Ireland bids for Women's Rugby World Cup 

A Women’s World Cup on Irish soil in 2017 has every chance of success and boosting the bid for the men’s 2023 event, IRFU chief executive Philip Browne has said, after submitting a bid to host the tournament in two years.

Ireland bids for Women's Rugby World Cup 

With the women’s game at an all-time high in terms of interest and participation following the 2013 Six Nations Grand Slam and the victory over New Zealand at last summer’s World Cup en route to the semi-finals, the Irish Rugby Football Union yesterday revealed it had submitted a bid to governing body World Rugby to host the 2017 championship in Dublin and Belfast.

Ireland looks likely to be competing with England, the only other country known to have expressed an interest, in staging the tournament, and if successful when World Rugby makes it decision in May, would host the pool stages at University College Dublin before moving to Belfast for the semi-finals and finals at Queens University Sport and the newly developed Ravenhill, all described by Browne as “world-leading facilities”.

“World Rugby were quite keen that we would bid because they like to spread these tournaments around the bigger countries, so we looked at it very carefully, at the pros and cons of it, and decided that it was something we needed to do,” IRFU chief executive Browne told the Irish Examiner.

“We’d be confident we can put on a show as good as anyone else. We’ve got good facilities in UCD, good facilities in Queens and Kingspan Stadium at Ravenhill in Belfast is just a fantastic stadium. The public enjoy coming out and supporting whatever sport it is, but certainly supporting an Irish team. So I think it has every chance of success.”

Browne said there was no commercial motive to staging the tournament, rather it would help to grow the game by encouraging increased participation among girls and women.

“One of the key motivations behind this is that the women’s team has been putting in some tremendous performances over the past few years and the sport has been growing significantly. In 2003, we had 500 women playing the game and we now have 4000. So there’s huge growth and there’s huge potential for more growth. Bringing the World Cup here in 2017 would bring the cream of international women’s rugby and it’s another way of showcasing the game.”

Another motive is also the positive impact a successful bid would have on efforts to bring the men’s 2023 Rugby World Cup to these shores and the massive financial boost that would bring, with this year’s hosts England expected to benefit from a £2bn (€2.7bn) injection into the British economy this autumn.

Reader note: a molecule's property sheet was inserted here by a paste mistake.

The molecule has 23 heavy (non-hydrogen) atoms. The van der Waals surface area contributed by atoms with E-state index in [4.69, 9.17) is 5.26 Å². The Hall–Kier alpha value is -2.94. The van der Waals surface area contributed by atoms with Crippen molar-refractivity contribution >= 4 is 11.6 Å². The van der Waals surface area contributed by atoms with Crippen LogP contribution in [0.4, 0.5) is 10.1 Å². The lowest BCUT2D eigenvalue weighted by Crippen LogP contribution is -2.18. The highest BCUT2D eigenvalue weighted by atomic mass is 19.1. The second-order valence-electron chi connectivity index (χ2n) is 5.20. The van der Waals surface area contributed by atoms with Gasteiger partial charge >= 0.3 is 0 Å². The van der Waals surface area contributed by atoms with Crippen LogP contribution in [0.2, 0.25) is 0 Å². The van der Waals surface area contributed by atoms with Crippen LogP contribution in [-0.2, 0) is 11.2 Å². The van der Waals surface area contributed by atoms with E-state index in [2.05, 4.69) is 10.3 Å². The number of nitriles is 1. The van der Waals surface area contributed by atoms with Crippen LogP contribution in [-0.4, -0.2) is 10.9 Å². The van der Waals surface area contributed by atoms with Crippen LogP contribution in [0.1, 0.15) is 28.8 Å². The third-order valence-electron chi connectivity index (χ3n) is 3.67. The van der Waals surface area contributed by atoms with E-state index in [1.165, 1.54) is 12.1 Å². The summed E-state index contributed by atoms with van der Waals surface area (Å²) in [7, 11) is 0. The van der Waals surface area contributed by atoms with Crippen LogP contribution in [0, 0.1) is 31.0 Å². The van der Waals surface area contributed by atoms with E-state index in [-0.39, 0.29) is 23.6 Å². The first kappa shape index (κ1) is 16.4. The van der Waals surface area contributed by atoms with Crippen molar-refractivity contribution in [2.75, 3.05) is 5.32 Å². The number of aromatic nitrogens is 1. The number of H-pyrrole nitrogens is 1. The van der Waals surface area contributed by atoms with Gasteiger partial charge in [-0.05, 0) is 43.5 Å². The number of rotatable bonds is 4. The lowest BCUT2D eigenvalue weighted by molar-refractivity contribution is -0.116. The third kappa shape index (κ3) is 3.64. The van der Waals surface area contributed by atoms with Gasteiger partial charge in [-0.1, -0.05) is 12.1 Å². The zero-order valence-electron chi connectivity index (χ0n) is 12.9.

“One of the by-products of all this is that it demonstrates that we’re capable of operating a tournament cross-border and in the context of the 2023 World Cup bid, that’s obviously a useful thing to have.

“Every bid stands on its own merits but it’s important that we’re seen to be supporting World Rugby’s international tournament programme as well and that’s at the back of the mind as well, but the primary motivator is leveraging the success of the women’s team over the last couple of years and use that with a Women’s World Cup to try and drive women’s rugby on across the island.”

The men’s 2019 World Cup, meanwhile moved a step closer to fruition yesterday when governing body World Rugby unveiled its chosen venues for the tournament to be hosted by Japan.

The first Rugby World Cup in Asia will be contested in 12 cities across Japan, including Tokyo and Yokohama as well as Kamaishi, a city devastated by the 2011 earthquake.

World Rugby announced the successful stadia simultaneously at its headquarters in Dublin and in Tokyo, home to the 80,000-capacity New National Stadium, which will host the opening game of the 2019 tournament and the World Cup final. Ireland have visited Japan just once, playing a two-Test tour in 2005 that was captained in the absence of Brian O’Driscoll and his fellow Lions by David Humphreys.

They won both games handily but will not be revisiting either of the venues from that tour. Irish soccer fans, though, will remember the 72,327-capacity International Stadium in Yokohama, where Mick McCarthy’s side dispatched Saudi Arabia 3-0 in their final 2002 World Cup group game.

Speaking in Dublin, Rugby World Cup Limited chairman Bernard Lapasset said: “This is an important milestone for the tournament. Now we know exactly where the matches will be staged in Japan and, more importantly, the people of those cities and fans around the world can start planning for the big event. It will be a wonderful tournament.”

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